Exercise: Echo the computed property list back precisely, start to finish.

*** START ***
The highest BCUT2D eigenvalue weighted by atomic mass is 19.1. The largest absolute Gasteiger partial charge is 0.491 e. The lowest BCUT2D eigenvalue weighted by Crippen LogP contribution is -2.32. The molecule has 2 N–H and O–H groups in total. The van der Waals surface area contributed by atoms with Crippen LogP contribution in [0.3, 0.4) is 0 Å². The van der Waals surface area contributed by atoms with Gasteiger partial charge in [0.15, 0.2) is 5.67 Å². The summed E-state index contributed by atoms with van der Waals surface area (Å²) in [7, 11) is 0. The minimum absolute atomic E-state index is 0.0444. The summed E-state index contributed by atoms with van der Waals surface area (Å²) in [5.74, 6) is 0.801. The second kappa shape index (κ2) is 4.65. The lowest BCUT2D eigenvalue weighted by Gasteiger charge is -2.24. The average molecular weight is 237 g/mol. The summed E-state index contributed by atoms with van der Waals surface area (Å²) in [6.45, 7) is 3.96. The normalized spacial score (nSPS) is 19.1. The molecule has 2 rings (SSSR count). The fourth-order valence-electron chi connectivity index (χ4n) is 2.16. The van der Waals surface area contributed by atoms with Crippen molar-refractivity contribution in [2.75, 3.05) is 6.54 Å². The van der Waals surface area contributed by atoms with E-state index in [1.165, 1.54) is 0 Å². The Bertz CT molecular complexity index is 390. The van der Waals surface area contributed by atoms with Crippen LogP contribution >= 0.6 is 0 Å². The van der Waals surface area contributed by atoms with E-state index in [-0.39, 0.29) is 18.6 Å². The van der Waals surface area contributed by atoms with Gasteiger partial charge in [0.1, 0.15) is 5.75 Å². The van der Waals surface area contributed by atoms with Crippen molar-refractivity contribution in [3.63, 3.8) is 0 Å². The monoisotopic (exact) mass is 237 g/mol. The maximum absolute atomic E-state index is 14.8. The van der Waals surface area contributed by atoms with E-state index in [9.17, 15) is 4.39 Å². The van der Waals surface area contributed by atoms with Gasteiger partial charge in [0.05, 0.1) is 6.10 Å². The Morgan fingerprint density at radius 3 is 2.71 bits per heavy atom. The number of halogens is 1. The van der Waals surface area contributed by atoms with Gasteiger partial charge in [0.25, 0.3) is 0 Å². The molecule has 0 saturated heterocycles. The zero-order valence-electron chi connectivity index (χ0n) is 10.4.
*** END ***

The highest BCUT2D eigenvalue weighted by atomic mass is 19.1. The largest absolute Gasteiger partial charge is 0.491 e. The lowest BCUT2D eigenvalue weighted by Crippen LogP contribution is -2.32. The molecule has 2 N–H and O–H groups in total. The van der Waals surface area contributed by atoms with Crippen LogP contribution in [0.3, 0.4) is 0 Å². The van der Waals surface area contributed by atoms with Gasteiger partial charge in [0.15, 0.2) is 5.67 Å². The summed E-state index contributed by atoms with van der Waals surface area (Å²) in [7, 11) is 0. The minimum absolute atomic E-state index is 0.0444. The summed E-state index contributed by atoms with van der Waals surface area (Å²) in [5.74, 6) is 0.801. The second kappa shape index (κ2) is 4.65. The lowest BCUT2D eigenvalue weighted by Gasteiger charge is -2.24. The average molecular weight is 237 g/mol. The summed E-state index contributed by atoms with van der Waals surface area (Å²) in [6.45, 7) is 3.96. The normalized spacial score (nSPS) is 19.1. The molecule has 2 rings (SSSR count). The fourth-order valence-electron chi connectivity index (χ4n) is 2.16. The van der Waals surface area contributed by atoms with Crippen molar-refractivity contribution in [2.75, 3.05) is 6.54 Å². The van der Waals surface area contributed by atoms with E-state index in [1.165, 1.54) is 0 Å². The Bertz CT molecular complexity index is 390. The van der Waals surface area contributed by atoms with Crippen LogP contribution >= 0.6 is 0 Å². The van der Waals surface area contributed by atoms with E-state index in [-0.39, 0.29) is 18.6 Å². The van der Waals surface area contributed by atoms with Gasteiger partial charge in [0.1, 0.15) is 5.75 Å². The van der Waals surface area contributed by atoms with Crippen molar-refractivity contribution in [3.63, 3.8) is 0 Å². The monoisotopic (exact) mass is 237 g/mol. The maximum absolute atomic E-state index is 14.8. The van der Waals surface area contributed by atoms with E-state index in [9.17, 15) is 4.39 Å². The van der Waals surface area contributed by atoms with Gasteiger partial charge in [0.05, 0.1) is 6.10 Å². The Morgan fingerprint density at radius 3 is 2.71 bits per heavy atom. The number of halogens is 1. The van der Waals surface area contributed by atoms with Gasteiger partial charge in [0.25, 0.3) is 0 Å². The molecule has 0 saturated heterocycles. The zero-order valence-electron chi connectivity index (χ0n) is 10.4.